• -O2 -fno-align-functions -fno-align-loops 0.37s

  • -S -O2 then manually moving the assembly of add() after work() 0.37s

  • -O2 0.44s

It looks like to me the distance of add() from the call site matters a lot. I have tried perf, but the output of perf stat and perf report makes very little sense to me. However, I could only get one consistent result out of it:

-O2:

 602,312,864 stalled-cycles-frontend   #    0.00% frontend cycles idle
       3,318 cache-misses
 0.432703993 seconds time elapsed
 [...]
 81.23%  a.out  a.out              [.] work(int, int)
 18.50%  a.out  a.out              [.] add(int const&, int const&) [clone .isra.0]
 [...]
       ¦   __attribute__((noinline))
       ¦   static int add(const int& x, const int& y) {
       ¦       return x + y;
100.00 ¦     lea    (%rdi,%rsi,1),%eax
       ¦   }
       ¦   ? retq
[...]
       ¦            int z = add(x, y);
  1.93 ¦    ? callq  add(int const&, int const&) [clone .isra.0]
       ¦            sum += z;
 79.79 ¦      add    %eax,%ebx

For fno-align-*:

 604,072,552 stalled-cycles-frontend   #    0.00% frontend cycles idle
       9,508 cache-misses
 0.375681928 seconds time elapsed
 [...]
 82.58%  a.out  a.out              [.] work(int, int)
 16.83%  a.out  a.out              [.] add(int const&, int const&) [clone .isra.0]
 [...]
       ¦   __attribute__((noinline))
       ¦   static int add(const int& x, const int& y) {
       ¦       return x + y;
 51.59 ¦     lea    (%rdi,%rsi,1),%eax
       ¦   }
[...]
       ¦    __attribute__((noinline))
       ¦    static int work(int xval, int yval) {
       ¦        int sum(0);
       ¦        for (int i=0; i<LOOP_BOUND; ++i) {
       ¦            int x(xval+sum);
  8.20 ¦      lea    0x0(%r13,%rbx,1),%edi
       ¦            int y(yval+sum);
       ¦            int z = add(x, y);
 35.34 ¦    ? callq  add(int const&, int const&) [clone .isra.0]
       ¦            sum += z;
 39.48 ¦      add    %eax,%ebx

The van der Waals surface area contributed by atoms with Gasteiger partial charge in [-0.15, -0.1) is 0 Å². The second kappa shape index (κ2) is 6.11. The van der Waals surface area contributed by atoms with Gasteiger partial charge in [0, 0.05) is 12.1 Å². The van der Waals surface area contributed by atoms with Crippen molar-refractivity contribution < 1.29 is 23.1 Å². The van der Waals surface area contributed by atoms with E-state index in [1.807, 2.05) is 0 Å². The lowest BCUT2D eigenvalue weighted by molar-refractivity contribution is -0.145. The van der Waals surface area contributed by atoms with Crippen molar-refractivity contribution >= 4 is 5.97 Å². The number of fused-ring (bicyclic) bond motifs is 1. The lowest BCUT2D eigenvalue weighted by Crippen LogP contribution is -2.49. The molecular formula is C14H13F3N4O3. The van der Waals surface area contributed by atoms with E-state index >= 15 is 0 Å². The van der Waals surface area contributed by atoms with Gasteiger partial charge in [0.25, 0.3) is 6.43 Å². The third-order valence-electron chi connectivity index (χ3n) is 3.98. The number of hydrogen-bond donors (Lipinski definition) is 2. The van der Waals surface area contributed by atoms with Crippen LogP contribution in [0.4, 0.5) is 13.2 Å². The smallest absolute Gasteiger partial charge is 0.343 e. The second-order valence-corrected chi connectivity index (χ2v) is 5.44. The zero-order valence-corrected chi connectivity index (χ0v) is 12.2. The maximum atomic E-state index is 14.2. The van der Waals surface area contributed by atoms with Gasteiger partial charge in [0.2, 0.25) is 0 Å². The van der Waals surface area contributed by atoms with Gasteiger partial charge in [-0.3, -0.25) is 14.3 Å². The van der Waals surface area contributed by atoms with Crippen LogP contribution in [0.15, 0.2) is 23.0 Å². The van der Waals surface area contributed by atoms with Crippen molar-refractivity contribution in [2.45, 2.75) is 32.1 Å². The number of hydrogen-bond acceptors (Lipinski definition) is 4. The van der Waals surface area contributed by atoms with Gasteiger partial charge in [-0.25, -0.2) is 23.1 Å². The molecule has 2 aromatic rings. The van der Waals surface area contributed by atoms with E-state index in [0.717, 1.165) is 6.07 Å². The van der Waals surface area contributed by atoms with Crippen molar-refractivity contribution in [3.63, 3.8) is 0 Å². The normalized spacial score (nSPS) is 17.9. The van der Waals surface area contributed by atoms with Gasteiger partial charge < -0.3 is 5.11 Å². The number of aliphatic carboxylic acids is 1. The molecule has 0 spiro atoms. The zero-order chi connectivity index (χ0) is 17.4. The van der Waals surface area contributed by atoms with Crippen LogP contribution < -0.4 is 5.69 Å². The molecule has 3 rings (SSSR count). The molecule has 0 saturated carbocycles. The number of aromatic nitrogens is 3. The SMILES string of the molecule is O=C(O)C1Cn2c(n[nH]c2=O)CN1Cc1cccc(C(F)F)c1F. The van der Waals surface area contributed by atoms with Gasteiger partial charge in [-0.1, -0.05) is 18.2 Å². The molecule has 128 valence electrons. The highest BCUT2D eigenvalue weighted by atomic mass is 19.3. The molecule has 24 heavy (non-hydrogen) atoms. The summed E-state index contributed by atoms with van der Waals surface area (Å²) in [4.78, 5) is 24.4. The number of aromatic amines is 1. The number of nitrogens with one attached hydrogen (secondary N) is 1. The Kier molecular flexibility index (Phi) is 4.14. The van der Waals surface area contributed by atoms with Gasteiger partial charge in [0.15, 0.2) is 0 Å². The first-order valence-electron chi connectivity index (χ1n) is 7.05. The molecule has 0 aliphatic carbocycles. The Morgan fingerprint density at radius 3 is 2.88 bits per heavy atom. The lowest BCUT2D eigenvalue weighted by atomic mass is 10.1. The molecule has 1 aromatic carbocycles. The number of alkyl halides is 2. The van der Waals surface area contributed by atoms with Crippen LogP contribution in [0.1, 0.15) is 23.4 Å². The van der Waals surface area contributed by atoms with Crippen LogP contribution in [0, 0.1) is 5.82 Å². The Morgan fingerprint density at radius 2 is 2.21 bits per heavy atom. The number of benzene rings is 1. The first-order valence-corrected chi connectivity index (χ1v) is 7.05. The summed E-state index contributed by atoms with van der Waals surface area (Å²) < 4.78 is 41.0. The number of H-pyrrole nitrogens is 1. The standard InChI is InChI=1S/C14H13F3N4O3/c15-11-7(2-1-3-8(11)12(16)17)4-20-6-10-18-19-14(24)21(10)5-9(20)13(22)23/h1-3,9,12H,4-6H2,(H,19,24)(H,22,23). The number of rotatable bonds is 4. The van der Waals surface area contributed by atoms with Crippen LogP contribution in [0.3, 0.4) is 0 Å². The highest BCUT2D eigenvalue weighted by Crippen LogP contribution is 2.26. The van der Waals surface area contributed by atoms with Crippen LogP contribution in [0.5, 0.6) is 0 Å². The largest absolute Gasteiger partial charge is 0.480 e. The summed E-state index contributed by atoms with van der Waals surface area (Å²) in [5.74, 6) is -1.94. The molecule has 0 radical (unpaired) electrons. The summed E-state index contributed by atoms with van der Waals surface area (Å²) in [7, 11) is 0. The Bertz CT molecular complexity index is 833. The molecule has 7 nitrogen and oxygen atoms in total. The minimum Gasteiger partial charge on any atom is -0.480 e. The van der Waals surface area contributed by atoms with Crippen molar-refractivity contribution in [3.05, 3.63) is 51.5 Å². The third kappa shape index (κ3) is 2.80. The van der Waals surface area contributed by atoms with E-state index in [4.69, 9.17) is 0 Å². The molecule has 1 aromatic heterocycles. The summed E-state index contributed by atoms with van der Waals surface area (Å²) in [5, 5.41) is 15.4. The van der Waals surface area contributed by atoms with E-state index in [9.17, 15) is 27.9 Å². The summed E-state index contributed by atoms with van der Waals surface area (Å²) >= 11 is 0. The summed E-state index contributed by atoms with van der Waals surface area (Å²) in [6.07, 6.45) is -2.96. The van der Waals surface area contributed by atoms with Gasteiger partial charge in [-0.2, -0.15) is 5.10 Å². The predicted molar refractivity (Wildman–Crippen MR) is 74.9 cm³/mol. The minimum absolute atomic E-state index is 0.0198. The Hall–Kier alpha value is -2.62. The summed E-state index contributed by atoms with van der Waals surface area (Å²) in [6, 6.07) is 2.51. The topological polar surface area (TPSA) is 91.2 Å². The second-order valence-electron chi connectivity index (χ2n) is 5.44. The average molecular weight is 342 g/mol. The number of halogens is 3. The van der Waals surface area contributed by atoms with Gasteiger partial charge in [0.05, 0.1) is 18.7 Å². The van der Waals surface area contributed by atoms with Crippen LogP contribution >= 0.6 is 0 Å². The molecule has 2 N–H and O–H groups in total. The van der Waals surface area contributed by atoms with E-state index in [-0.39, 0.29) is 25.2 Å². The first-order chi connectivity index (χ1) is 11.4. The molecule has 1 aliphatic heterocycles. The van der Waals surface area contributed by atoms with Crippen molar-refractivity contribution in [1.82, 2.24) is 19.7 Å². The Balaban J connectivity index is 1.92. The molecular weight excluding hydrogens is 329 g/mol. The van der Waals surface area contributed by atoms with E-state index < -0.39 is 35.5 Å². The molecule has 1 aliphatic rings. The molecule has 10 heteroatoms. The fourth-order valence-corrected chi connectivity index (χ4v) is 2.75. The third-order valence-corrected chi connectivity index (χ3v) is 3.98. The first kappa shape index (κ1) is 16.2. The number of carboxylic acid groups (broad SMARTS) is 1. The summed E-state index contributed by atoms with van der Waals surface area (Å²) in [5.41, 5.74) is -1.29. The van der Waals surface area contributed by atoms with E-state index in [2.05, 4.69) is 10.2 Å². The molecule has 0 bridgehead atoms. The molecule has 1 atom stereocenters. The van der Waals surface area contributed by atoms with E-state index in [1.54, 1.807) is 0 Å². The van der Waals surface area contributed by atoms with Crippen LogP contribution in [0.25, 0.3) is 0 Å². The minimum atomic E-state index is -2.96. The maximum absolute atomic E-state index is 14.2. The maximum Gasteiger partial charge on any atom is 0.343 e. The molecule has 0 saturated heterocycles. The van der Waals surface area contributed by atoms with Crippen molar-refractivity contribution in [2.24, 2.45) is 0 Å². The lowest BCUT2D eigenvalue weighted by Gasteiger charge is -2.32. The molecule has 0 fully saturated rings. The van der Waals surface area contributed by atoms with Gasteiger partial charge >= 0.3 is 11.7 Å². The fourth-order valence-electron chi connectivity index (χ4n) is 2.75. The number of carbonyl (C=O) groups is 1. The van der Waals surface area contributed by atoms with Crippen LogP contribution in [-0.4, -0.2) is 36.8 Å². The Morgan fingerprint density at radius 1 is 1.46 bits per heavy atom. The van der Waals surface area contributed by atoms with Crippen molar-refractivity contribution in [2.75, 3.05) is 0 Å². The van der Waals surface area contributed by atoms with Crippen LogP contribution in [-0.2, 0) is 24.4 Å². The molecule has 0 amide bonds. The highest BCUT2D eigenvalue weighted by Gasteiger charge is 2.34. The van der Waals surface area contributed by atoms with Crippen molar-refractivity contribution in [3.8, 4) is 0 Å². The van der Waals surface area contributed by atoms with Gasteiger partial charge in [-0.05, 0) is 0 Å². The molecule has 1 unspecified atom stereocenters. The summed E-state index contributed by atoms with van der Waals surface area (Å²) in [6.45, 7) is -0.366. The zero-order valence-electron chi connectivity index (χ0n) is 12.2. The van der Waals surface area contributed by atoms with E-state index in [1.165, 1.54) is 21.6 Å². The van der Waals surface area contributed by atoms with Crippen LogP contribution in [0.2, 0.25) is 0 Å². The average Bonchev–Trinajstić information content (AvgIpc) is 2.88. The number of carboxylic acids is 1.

¦    }

For -fno-omit-frame-pointer:

 404,625,639 stalled-cycles-frontend   #    0.00% frontend cycles idle
      10,514 cache-misses
 0.375445137 seconds time elapsed
 [...]
 75.35%  a.out  a.out              [.] add(int const&, int const&) [clone .isra.0]                                                                                     ¦
 24.46%  a.out  a.out              [.] work(int, int)
 [...]
       ¦   __attribute__((noinline))
       ¦   static int add(const int& x, const int& y) {
 18.67 ¦     push   %rbp
       ¦       return x + y;
 18.49 ¦     lea    (%rdi,%rsi,1),%eax
       ¦   const int LOOP_BOUND = 200000000;
       ¦
       ¦   __attribute__((noinline))
       ¦   static int add(const int& x, const int& y) {
       ¦     mov    %rsp,%rbp
       ¦       return x + y;
       ¦   }
 12.71 ¦     pop    %rbp
       ¦   ? retq
 [...]
       ¦            int z = add(x, y);
       ¦    ? callq  add(int const&, int const&) [clone .isra.0]
       ¦            sum += z;
 29.83 ¦      add    %eax,%ebx

It looks like we are stalling on the call to add() in the slow case.

I have examined everything that perf -e can spit out on my machine; not just the stats that are given above.

For the same executable, the stalled-cycles-frontend shows linear correlation with the execution time; I did not notice anything else that would correlate so clearly. (Comparing stalled-cycles-frontend for different executables doesn't make sense to me.)

I included the cache misses as it came up as the first comment. I examined all the cache misses that can be measured on my machine by perf, not just the ones given above. The cache misses are very very noisy and show little to no correlation with the execution times.




I'm adding this post-accept to point out that the effects of alignment on overall performance of programs - including big ones - has been studied. For example, this article (and I believe a version of this also appeared in CACM) shows how link order and OS environment size changes alone were sufficient to shift performance significantly. They attribute this to alignment of "hot loops".

This paper, titled "Producing wrong data without doing anything obviously wrong!" says that inadvertent experimental bias due to nearly uncontrollable differences in program running environments probably renders many benchmark results meaningless.

I think you're encountering a different angle on the same observation.

For performance-critical code, this is a pretty good argument for systems that assess the environment at installation or run time and choose the local best among differently optimized versions of key routines.




If your program is bounded by the CODE L1 cache, then optimizing for size suddenly starts to pay out.

When last I checked, the compiler is not smart enough to figure this out in all cases.

In your case, -O3 probably generates code enough for two cache lines, but -Os fits in one cache line.